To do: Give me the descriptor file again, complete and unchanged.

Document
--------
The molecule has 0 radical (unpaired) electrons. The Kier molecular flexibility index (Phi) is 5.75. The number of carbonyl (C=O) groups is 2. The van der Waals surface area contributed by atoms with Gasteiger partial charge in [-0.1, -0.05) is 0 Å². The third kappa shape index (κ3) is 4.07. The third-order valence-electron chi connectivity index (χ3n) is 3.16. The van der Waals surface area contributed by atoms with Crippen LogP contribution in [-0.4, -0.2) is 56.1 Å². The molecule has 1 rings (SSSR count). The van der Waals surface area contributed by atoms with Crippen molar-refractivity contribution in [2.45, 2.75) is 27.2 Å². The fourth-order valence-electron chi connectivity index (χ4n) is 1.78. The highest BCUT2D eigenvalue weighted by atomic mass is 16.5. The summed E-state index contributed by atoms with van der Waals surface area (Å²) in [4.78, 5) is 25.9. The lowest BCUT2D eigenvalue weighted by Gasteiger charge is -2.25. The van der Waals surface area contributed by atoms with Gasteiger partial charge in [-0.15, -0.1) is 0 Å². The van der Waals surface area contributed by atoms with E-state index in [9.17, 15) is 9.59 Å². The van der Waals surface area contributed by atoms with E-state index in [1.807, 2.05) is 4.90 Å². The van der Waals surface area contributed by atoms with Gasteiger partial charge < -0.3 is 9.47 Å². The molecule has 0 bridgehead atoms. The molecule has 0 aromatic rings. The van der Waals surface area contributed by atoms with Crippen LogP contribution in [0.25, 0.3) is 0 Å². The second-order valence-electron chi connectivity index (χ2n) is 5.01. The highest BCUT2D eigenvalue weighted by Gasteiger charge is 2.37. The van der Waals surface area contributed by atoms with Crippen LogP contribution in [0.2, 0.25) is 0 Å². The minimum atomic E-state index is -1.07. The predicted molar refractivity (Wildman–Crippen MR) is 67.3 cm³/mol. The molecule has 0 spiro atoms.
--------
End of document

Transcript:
The molecule has 0 radical (unpaired) electrons. The Kier molecular flexibility index (Phi) is 5.75. The number of carbonyl (C=O) groups is 2. The van der Waals surface area contributed by atoms with Gasteiger partial charge in [-0.1, -0.05) is 0 Å². The third kappa shape index (κ3) is 4.07. The third-order valence-electron chi connectivity index (χ3n) is 3.16. The van der Waals surface area contributed by atoms with Crippen LogP contribution in [-0.4, -0.2) is 56.1 Å². The molecule has 1 rings (SSSR count). The van der Waals surface area contributed by atoms with Crippen molar-refractivity contribution in [2.45, 2.75) is 27.2 Å². The fourth-order valence-electron chi connectivity index (χ4n) is 1.78. The highest BCUT2D eigenvalue weighted by atomic mass is 16.5. The summed E-state index contributed by atoms with van der Waals surface area (Å²) in [4.78, 5) is 25.9. The lowest BCUT2D eigenvalue weighted by Gasteiger charge is -2.25. The van der Waals surface area contributed by atoms with Gasteiger partial charge in [-0.15, -0.1) is 0 Å². The van der Waals surface area contributed by atoms with E-state index in [9.17, 15) is 9.59 Å². The van der Waals surface area contributed by atoms with E-state index in [1.807, 2.05) is 4.90 Å². The van der Waals surface area contributed by atoms with Gasteiger partial charge < -0.3 is 9.47 Å². The molecule has 0 bridgehead atoms. The molecule has 0 aromatic rings. The van der Waals surface area contributed by atoms with Crippen LogP contribution in [0.25, 0.3) is 0 Å². The second-order valence-electron chi connectivity index (χ2n) is 5.01. The highest BCUT2D eigenvalue weighted by Gasteiger charge is 2.37. The van der Waals surface area contributed by atoms with Crippen LogP contribution in [0.2, 0.25) is 0 Å². The minimum atomic E-state index is -1.07. The predicted molar refractivity (Wildman–Crippen MR) is 67.3 cm³/mol. The molecule has 0 spiro atoms.